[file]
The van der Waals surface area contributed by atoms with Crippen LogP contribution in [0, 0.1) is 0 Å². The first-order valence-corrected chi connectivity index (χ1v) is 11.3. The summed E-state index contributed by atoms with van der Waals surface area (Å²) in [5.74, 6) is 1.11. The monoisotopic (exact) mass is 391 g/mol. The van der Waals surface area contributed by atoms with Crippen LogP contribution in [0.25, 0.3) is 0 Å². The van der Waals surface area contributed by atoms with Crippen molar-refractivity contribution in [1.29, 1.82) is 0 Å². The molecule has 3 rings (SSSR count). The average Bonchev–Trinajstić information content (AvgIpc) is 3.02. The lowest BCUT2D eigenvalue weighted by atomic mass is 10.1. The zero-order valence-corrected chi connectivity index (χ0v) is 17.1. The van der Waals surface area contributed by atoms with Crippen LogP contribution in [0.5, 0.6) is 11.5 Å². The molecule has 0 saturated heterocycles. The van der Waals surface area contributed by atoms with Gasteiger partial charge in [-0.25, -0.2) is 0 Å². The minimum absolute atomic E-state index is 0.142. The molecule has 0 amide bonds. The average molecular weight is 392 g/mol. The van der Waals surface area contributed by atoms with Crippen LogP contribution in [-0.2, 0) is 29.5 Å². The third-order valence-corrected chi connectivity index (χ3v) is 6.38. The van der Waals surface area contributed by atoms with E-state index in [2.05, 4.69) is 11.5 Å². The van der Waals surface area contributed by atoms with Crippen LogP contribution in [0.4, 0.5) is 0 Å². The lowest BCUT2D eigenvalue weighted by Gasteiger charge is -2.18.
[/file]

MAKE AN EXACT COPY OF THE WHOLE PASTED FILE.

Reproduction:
The van der Waals surface area contributed by atoms with Crippen LogP contribution in [0, 0.1) is 0 Å². The first-order valence-corrected chi connectivity index (χ1v) is 11.3. The summed E-state index contributed by atoms with van der Waals surface area (Å²) in [5.74, 6) is 1.11. The monoisotopic (exact) mass is 391 g/mol. The van der Waals surface area contributed by atoms with Crippen LogP contribution in [0.25, 0.3) is 0 Å². The van der Waals surface area contributed by atoms with Crippen molar-refractivity contribution in [1.29, 1.82) is 0 Å². The molecule has 3 rings (SSSR count). The average Bonchev–Trinajstić information content (AvgIpc) is 3.02. The lowest BCUT2D eigenvalue weighted by atomic mass is 10.1. The zero-order valence-corrected chi connectivity index (χ0v) is 17.1. The van der Waals surface area contributed by atoms with Crippen LogP contribution in [0.5, 0.6) is 11.5 Å². The molecule has 0 saturated heterocycles. The van der Waals surface area contributed by atoms with Gasteiger partial charge in [-0.25, -0.2) is 0 Å². The minimum absolute atomic E-state index is 0.142. The molecule has 0 amide bonds. The average molecular weight is 392 g/mol. The van der Waals surface area contributed by atoms with Crippen LogP contribution in [-0.2, 0) is 29.5 Å². The third-order valence-corrected chi connectivity index (χ3v) is 6.38. The van der Waals surface area contributed by atoms with E-state index in [2.05, 4.69) is 11.5 Å². The van der Waals surface area contributed by atoms with Crippen LogP contribution in [0.4, 0.5) is 0 Å². The lowest BCUT2D eigenvalue weighted by Gasteiger charge is -2.18.